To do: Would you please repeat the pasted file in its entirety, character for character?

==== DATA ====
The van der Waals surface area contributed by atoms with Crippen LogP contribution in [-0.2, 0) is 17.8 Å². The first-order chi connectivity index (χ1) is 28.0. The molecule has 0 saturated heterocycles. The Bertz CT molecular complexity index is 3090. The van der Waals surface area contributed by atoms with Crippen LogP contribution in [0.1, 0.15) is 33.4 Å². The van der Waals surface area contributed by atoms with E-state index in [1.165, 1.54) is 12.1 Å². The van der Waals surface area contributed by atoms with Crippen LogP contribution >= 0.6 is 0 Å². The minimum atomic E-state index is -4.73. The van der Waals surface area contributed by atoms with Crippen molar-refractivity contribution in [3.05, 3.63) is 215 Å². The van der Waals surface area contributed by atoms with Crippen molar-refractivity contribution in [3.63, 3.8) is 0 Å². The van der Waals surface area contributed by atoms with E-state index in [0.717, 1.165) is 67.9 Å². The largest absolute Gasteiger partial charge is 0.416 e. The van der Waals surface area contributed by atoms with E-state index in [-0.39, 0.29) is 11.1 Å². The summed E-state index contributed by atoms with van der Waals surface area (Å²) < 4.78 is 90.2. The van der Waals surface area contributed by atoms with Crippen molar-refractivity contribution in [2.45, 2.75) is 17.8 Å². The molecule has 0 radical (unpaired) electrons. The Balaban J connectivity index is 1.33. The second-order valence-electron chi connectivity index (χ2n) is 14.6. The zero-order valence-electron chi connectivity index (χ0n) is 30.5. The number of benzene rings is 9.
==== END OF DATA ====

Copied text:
The van der Waals surface area contributed by atoms with Crippen LogP contribution in [-0.2, 0) is 17.8 Å². The first-order chi connectivity index (χ1) is 28.0. The molecule has 0 saturated heterocycles. The Bertz CT molecular complexity index is 3090. The van der Waals surface area contributed by atoms with Crippen LogP contribution in [0.1, 0.15) is 33.4 Å². The van der Waals surface area contributed by atoms with E-state index in [1.165, 1.54) is 12.1 Å². The van der Waals surface area contributed by atoms with Crippen LogP contribution >= 0.6 is 0 Å². The minimum atomic E-state index is -4.73. The van der Waals surface area contributed by atoms with Crippen molar-refractivity contribution in [3.05, 3.63) is 215 Å². The van der Waals surface area contributed by atoms with Crippen molar-refractivity contribution in [3.63, 3.8) is 0 Å². The van der Waals surface area contributed by atoms with E-state index in [0.717, 1.165) is 67.9 Å². The largest absolute Gasteiger partial charge is 0.416 e. The van der Waals surface area contributed by atoms with E-state index in [-0.39, 0.29) is 11.1 Å². The summed E-state index contributed by atoms with van der Waals surface area (Å²) < 4.78 is 90.2. The van der Waals surface area contributed by atoms with Crippen molar-refractivity contribution in [2.45, 2.75) is 17.8 Å². The molecule has 0 radical (unpaired) electrons. The Balaban J connectivity index is 1.33. The second-order valence-electron chi connectivity index (χ2n) is 14.6. The zero-order valence-electron chi connectivity index (χ0n) is 30.5. The number of benzene rings is 9.